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Most railway-car, fluorescent-lighting instal-
lations use power from either alternators or vi-
brator inverters which convert 30-volt direct
current to an alternating current suitable for
fluorescent lamp operation.
Some installations recently placed in service
utilize the 14-watt, T-12 fluorescent lamp
operated on 58 to 62 volts direct current. A
small filament ballast lamp is wired in series
with it. A thermal-type starter switch is em-
ployed also. A lamp circuit regulator is re-
quired to maintain the voltage within the 58-
to 62-volt range. Practical d-c operation is
limited to the 14-watt lamps since voltages
greater than 62 volts are required for the larger
Where only a 30-volt, d-c supply is avail-
able, a rotating "booster" delivering approxi-
mately 60 volts to the lamp has been used
with satisfactory results.
Car 'platforms. In most cases, incandescent
filament lamps (usually 25-watt rating) con-
tained in concentrating enclosing fixtures are
used directly above the car steps on platforms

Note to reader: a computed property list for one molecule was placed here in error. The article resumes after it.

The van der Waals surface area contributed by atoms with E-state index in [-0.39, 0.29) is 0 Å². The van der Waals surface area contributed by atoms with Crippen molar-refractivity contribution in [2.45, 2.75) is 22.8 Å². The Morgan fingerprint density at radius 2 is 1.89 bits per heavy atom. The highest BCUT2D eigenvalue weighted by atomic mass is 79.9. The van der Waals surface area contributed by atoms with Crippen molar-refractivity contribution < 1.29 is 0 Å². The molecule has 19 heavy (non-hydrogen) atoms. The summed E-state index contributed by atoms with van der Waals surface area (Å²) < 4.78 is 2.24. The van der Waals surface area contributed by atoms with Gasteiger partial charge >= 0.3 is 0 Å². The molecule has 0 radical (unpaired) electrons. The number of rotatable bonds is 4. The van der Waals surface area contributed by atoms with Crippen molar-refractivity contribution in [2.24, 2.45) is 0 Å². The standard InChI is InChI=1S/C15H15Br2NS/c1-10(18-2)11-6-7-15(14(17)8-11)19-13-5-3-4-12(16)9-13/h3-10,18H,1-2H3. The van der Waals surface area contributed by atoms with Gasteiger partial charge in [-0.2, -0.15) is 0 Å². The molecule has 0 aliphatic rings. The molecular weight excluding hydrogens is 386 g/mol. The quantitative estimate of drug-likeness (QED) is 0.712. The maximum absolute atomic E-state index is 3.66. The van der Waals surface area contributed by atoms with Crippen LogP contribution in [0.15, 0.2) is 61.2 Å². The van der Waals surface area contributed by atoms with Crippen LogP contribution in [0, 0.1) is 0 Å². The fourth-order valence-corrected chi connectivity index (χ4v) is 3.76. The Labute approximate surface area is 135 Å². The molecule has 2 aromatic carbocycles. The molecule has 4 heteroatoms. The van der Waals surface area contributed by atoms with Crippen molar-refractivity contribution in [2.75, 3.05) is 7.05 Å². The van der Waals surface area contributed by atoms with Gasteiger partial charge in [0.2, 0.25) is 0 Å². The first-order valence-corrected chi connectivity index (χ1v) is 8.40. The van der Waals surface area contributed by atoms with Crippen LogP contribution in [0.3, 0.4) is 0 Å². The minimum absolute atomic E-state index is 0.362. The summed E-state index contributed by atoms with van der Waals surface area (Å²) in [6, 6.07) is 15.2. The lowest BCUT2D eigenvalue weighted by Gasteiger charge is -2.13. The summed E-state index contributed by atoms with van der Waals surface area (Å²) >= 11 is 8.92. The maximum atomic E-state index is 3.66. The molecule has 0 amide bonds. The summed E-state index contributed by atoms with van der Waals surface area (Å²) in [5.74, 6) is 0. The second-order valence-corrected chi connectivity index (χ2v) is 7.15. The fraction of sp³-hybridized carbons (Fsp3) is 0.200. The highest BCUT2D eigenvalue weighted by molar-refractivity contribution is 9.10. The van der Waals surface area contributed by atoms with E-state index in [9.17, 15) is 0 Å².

as shown in Fig. 13-14.
FIG. 13-14. Passenger-car
platform and steps illumi-
nated by a recessed luminaire
with narrow beam spread.
Locomotive Headlights
To a large extent locomotive headlights are custom-built and specially
equipped electrically for the types of locomotives on which they are used.
They are powered by auxiliary steam-driven d-c generators (usually 32
volt), or from the d-c main power plant on
Diesel-electric locomotives which may make
12, 32, 60, 75, or 110 volts available to the head-
light lamp. A 14-inch-diameter reflector is used
in most headlights. A representative 250-watt
-\ headlight (Fig. 13-15) exhibits a beam width
of 8 degrees (as measured to 10 per cent of
its maximum candlepower). The Interstate
Commerce Commission rule that governs the
headlight output of a road locomotive is that
, it shall make the figure of a man visible at a
distance of 800 feet on a clear night. Switch
engine headlights are required to provide a 300-
feet pickup distance. Representative head-
FIG 13-15 Typical 250-
light axial beam candlepowers range from
watt locomotive head lamp. 300,000 to 400,000.